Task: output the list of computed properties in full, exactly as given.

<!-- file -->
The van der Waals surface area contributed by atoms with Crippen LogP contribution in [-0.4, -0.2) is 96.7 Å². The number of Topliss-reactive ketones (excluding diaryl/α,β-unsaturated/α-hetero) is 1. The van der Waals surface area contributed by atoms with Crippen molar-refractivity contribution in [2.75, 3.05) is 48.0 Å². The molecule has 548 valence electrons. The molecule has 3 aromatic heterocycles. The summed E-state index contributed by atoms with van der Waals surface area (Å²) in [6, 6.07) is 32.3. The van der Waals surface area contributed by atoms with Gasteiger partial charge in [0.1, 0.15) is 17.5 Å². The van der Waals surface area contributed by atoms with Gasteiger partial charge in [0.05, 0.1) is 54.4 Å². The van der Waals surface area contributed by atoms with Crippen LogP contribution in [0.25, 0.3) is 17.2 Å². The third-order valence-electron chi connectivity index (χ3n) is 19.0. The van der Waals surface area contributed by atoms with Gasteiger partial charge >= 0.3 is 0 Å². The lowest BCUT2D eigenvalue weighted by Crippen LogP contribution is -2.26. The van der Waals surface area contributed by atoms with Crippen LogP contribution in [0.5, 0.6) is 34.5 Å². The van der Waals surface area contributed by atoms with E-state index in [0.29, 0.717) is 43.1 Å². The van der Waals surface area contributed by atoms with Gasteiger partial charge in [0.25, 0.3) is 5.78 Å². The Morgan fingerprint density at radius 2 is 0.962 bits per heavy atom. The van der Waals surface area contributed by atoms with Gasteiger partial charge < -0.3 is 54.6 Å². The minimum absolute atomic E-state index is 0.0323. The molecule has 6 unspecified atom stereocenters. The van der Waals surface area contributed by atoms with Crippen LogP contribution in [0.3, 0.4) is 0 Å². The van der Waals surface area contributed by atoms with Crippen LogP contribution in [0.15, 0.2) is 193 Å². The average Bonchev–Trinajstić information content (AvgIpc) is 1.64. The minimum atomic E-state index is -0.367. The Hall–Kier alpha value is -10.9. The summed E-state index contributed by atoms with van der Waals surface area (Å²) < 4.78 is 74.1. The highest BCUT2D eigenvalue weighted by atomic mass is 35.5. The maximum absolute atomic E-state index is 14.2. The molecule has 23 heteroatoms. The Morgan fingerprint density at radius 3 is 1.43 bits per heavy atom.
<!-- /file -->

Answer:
The van der Waals surface area contributed by atoms with Crippen LogP contribution in [-0.4, -0.2) is 96.7 Å². The number of Topliss-reactive ketones (excluding diaryl/α,β-unsaturated/α-hetero) is 1. The van der Waals surface area contributed by atoms with Crippen molar-refractivity contribution in [2.75, 3.05) is 48.0 Å². The molecule has 548 valence electrons. The molecule has 3 aromatic heterocycles. The summed E-state index contributed by atoms with van der Waals surface area (Å²) in [6, 6.07) is 32.3. The van der Waals surface area contributed by atoms with Gasteiger partial charge in [0.1, 0.15) is 17.5 Å². The van der Waals surface area contributed by atoms with Gasteiger partial charge in [0.05, 0.1) is 54.4 Å². The van der Waals surface area contributed by atoms with Crippen LogP contribution in [0.25, 0.3) is 17.2 Å². The third-order valence-electron chi connectivity index (χ3n) is 19.0. The van der Waals surface area contributed by atoms with Gasteiger partial charge >= 0.3 is 0 Å². The lowest BCUT2D eigenvalue weighted by Crippen LogP contribution is -2.26. The van der Waals surface area contributed by atoms with Crippen LogP contribution in [0.5, 0.6) is 34.5 Å². The van der Waals surface area contributed by atoms with E-state index in [0.29, 0.717) is 43.1 Å². The van der Waals surface area contributed by atoms with Gasteiger partial charge in [0.25, 0.3) is 5.78 Å². The Morgan fingerprint density at radius 2 is 0.962 bits per heavy atom. The van der Waals surface area contributed by atoms with Gasteiger partial charge < -0.3 is 54.6 Å². The minimum absolute atomic E-state index is 0.0323. The molecule has 6 unspecified atom stereocenters. The van der Waals surface area contributed by atoms with Crippen LogP contribution in [0.3, 0.4) is 0 Å². The van der Waals surface area contributed by atoms with Crippen LogP contribution in [0.15, 0.2) is 193 Å². The average Bonchev–Trinajstić information content (AvgIpc) is 1.64. The minimum atomic E-state index is -0.367. The Hall–Kier alpha value is -10.9. The summed E-state index contributed by atoms with van der Waals surface area (Å²) < 4.78 is 74.1. The highest BCUT2D eigenvalue weighted by atomic mass is 35.5. The maximum absolute atomic E-state index is 14.2. The molecule has 23 heteroatoms. The Morgan fingerprint density at radius 3 is 1.43 bits per heavy atom.